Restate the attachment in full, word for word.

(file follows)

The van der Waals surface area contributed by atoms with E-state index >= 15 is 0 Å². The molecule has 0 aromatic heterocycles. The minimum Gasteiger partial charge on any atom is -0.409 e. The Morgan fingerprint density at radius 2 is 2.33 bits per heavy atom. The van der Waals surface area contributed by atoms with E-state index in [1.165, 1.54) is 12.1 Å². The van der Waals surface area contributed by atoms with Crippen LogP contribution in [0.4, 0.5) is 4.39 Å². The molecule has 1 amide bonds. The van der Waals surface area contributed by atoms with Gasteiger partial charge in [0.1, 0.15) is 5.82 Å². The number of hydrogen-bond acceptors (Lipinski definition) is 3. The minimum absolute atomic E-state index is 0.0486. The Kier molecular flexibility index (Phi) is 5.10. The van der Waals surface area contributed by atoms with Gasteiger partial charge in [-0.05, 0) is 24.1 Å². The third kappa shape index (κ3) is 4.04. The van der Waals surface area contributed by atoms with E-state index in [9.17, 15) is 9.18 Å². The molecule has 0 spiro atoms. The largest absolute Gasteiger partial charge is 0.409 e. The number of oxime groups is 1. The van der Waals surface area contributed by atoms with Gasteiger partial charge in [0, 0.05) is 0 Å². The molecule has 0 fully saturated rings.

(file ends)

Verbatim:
The van der Waals surface area contributed by atoms with E-state index >= 15 is 0 Å². The molecule has 0 aromatic heterocycles. The minimum Gasteiger partial charge on any atom is -0.409 e. The Morgan fingerprint density at radius 2 is 2.33 bits per heavy atom. The van der Waals surface area contributed by atoms with E-state index in [1.165, 1.54) is 12.1 Å². The van der Waals surface area contributed by atoms with Crippen LogP contribution in [0.4, 0.5) is 4.39 Å². The molecule has 1 amide bonds. The van der Waals surface area contributed by atoms with Gasteiger partial charge in [0.1, 0.15) is 5.82 Å². The number of hydrogen-bond acceptors (Lipinski definition) is 3. The minimum absolute atomic E-state index is 0.0486. The Kier molecular flexibility index (Phi) is 5.10. The van der Waals surface area contributed by atoms with Gasteiger partial charge in [-0.05, 0) is 24.1 Å². The third kappa shape index (κ3) is 4.04. The van der Waals surface area contributed by atoms with E-state index in [9.17, 15) is 9.18 Å². The molecule has 0 spiro atoms. The largest absolute Gasteiger partial charge is 0.409 e. The number of oxime groups is 1. The van der Waals surface area contributed by atoms with Gasteiger partial charge in [0, 0.05) is 0 Å². The molecule has 0 fully saturated rings.